It is going on six months since the coronavirus (Covid-19) pandemic and subsequent economic shutdowns changed life as we knew it for most New Jerseyans and Americans. Millions of earners have suffered a substantial loss in income, including those obligated to make regular spousal support payments. You might be wondering how if at all the pandemic crisis affects your New Jersey alimony requirements, but it’s critical that whatever your situation, you not cease making your obligated support payments before you speak to an experienced Bergen County family law attorney.
Under state statute, as a payor you can request modifications to your payment obligations if you have a significant change in your financial circumstances, but it’s complicated. During normal times, “temporary” reductions in income have usually not been considered sufficient to qualify for alimony payment modification by New Jersey family courts. The million-dollar question in light of the current crisis is: what is considered temporary? With the unprecedented uncertainty surrounding the Covid crisis, legal practitioners and others are wondering how such matters as spousal and child support should be dealt with.
Under current state law, open durational alimony (open-ended alimony which has no cut-off date until retirement) is allowed only in the dissolution of marriages lasting 20 years or longer. It is usually applied in cases where one spouse was financially dependent on the other and has limited earning potential of their own. Short-term alimony obligations (rehabilitation and reimbursement alimony) are applied in such cases as when the recipient spouse is receiving education or occupational training.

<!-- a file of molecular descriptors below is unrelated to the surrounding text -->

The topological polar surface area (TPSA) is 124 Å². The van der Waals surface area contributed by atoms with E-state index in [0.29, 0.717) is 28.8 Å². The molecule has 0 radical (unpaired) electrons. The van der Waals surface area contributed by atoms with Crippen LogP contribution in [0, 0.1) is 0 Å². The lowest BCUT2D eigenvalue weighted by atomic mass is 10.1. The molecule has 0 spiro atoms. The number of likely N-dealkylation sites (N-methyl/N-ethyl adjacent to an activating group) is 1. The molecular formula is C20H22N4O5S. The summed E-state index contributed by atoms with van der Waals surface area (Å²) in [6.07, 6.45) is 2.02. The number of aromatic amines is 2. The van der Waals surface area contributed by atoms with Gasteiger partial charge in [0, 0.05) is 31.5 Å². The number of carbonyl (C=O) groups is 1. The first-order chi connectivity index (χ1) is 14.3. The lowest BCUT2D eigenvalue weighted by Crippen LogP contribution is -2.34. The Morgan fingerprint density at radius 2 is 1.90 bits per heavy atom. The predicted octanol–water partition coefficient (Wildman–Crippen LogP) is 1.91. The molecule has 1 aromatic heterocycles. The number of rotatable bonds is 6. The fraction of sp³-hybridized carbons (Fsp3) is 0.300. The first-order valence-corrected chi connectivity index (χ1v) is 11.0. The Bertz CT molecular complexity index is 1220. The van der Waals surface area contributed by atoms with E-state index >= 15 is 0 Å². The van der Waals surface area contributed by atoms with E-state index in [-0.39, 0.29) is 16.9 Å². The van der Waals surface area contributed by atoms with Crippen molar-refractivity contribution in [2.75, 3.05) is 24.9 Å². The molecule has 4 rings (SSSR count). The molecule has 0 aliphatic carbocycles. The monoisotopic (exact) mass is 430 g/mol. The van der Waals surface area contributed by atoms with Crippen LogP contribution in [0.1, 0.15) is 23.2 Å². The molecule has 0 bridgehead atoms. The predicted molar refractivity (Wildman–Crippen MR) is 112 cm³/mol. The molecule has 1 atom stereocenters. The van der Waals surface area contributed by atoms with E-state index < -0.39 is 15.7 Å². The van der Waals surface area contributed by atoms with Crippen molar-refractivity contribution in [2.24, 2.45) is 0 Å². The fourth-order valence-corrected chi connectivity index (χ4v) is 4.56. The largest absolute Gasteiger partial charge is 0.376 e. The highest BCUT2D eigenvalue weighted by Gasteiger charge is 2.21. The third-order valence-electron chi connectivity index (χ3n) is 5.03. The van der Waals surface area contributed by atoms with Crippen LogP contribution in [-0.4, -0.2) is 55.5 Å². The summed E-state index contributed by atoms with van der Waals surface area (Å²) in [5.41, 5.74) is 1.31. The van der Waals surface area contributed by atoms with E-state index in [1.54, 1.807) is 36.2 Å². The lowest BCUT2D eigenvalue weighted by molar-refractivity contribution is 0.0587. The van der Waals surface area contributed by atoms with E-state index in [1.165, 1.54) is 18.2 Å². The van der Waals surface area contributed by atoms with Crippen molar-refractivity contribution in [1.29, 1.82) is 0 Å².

Alimony can be reduced or terminated if the paying spouse becomes disabled or unemployed. Regardless of what type of alimony payments you are making, you are very likely challenged by current circumstances.
The 90-Day Rule
The New Jersey alimony statute, which was amended in 2014, holds that applications for modification of alimony payments may not be filed until the payor has experienced a reduction or loss of income for at least 90 days (N.J.S.A. 2A:34-23(k)). However, the good news for payors is that if the court chooses to modify a payment, it is retroactive to the actual date that income changed.
Normally, the court will look at the totality of the circumstances in each case in determining whether to modify an alimony payment, including the payor’s ability and efforts to obtain new employment. Again, with the duration of the current Covid crisis being a huge unknown, along with the fact that some industries and businesses have been suspended indefinitely, courts will have to take into account that this seriously hinders a person’s efforts to obtain substitute employment.
But be aware—especially if you’re a business owner or have significant assets—that among the remedies a state court can fashion is ordering the payor to use their assets to temporarily fund support payments. In such a scenario, you might be better off not seeking a modification at all. These are matters that a seasoned New Jersey alimony attorney will be able to help you navigate and why it’s critical to consult a legal professional before taking any action.
You Need a Respected Bergen County Family Lawyer
It still can’t be stressed enough that, even if you believe you’ve come to an informal understanding with your former spouse, any change or discontinuation of regular spousal support payments must be made official with the court. Otherwise, you risk not only potential financial penalties for being in default, but possible professional ramifications for appearing to be delinquent in support payments.
At Aretsky Law Group PC, our family law attorneys have years of experience helping individuals in New Jersey receive court-ordered modifications of their alimony obligations during times of financial stress. We can help you obtain the relief you need. Call our offices today for a free consultation.